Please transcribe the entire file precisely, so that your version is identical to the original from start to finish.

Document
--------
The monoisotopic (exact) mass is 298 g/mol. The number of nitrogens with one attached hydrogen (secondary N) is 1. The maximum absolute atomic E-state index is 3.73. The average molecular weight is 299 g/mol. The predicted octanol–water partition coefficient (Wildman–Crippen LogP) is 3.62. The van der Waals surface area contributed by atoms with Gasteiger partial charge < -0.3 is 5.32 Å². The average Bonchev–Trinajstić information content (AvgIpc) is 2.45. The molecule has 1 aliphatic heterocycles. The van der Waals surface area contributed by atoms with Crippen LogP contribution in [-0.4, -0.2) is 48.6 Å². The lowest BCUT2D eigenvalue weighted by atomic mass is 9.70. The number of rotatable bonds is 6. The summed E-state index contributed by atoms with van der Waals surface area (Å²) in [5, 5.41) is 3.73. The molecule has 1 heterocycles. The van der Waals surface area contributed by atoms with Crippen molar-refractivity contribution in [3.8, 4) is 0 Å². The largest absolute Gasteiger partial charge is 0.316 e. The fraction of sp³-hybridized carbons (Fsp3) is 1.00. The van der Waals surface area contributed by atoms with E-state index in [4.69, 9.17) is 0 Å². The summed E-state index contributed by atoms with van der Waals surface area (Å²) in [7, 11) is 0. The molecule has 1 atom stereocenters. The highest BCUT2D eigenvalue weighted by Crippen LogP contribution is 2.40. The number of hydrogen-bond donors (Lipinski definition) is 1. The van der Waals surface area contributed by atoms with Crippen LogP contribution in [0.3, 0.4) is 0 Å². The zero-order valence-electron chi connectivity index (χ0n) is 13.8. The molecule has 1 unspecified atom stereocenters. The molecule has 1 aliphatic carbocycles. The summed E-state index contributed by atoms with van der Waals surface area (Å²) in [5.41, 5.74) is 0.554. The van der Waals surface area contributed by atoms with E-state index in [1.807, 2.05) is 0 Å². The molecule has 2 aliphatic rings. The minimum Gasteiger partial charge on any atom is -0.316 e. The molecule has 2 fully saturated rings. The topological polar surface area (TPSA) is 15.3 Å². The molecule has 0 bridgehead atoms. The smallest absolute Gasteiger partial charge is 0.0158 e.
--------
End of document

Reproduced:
The monoisotopic (exact) mass is 298 g/mol. The number of nitrogens with one attached hydrogen (secondary N) is 1. The maximum absolute atomic E-state index is 3.73. The average molecular weight is 299 g/mol. The predicted octanol–water partition coefficient (Wildman–Crippen LogP) is 3.62. The van der Waals surface area contributed by atoms with Gasteiger partial charge < -0.3 is 5.32 Å². The average Bonchev–Trinajstić information content (AvgIpc) is 2.45. The molecule has 1 aliphatic heterocycles. The van der Waals surface area contributed by atoms with Crippen LogP contribution in [-0.4, -0.2) is 48.6 Å². The lowest BCUT2D eigenvalue weighted by atomic mass is 9.70. The number of rotatable bonds is 6. The summed E-state index contributed by atoms with van der Waals surface area (Å²) in [5, 5.41) is 3.73. The molecule has 1 heterocycles. The van der Waals surface area contributed by atoms with Crippen molar-refractivity contribution in [3.8, 4) is 0 Å². The largest absolute Gasteiger partial charge is 0.316 e. The fraction of sp³-hybridized carbons (Fsp3) is 1.00. The van der Waals surface area contributed by atoms with E-state index in [4.69, 9.17) is 0 Å². The summed E-state index contributed by atoms with van der Waals surface area (Å²) in [7, 11) is 0. The molecule has 1 atom stereocenters. The highest BCUT2D eigenvalue weighted by Crippen LogP contribution is 2.40. The number of hydrogen-bond donors (Lipinski definition) is 1. The van der Waals surface area contributed by atoms with Crippen LogP contribution in [0.3, 0.4) is 0 Å². The zero-order valence-electron chi connectivity index (χ0n) is 13.8. The molecule has 1 unspecified atom stereocenters. The molecule has 1 aliphatic carbocycles. The summed E-state index contributed by atoms with van der Waals surface area (Å²) in [5.41, 5.74) is 0.554. The van der Waals surface area contributed by atoms with E-state index in [1.807, 2.05) is 0 Å². The molecule has 2 aliphatic rings. The minimum Gasteiger partial charge on any atom is -0.316 e. The molecule has 2 fully saturated rings. The topological polar surface area (TPSA) is 15.3 Å². The molecule has 0 bridgehead atoms. The smallest absolute Gasteiger partial charge is 0.0158 e.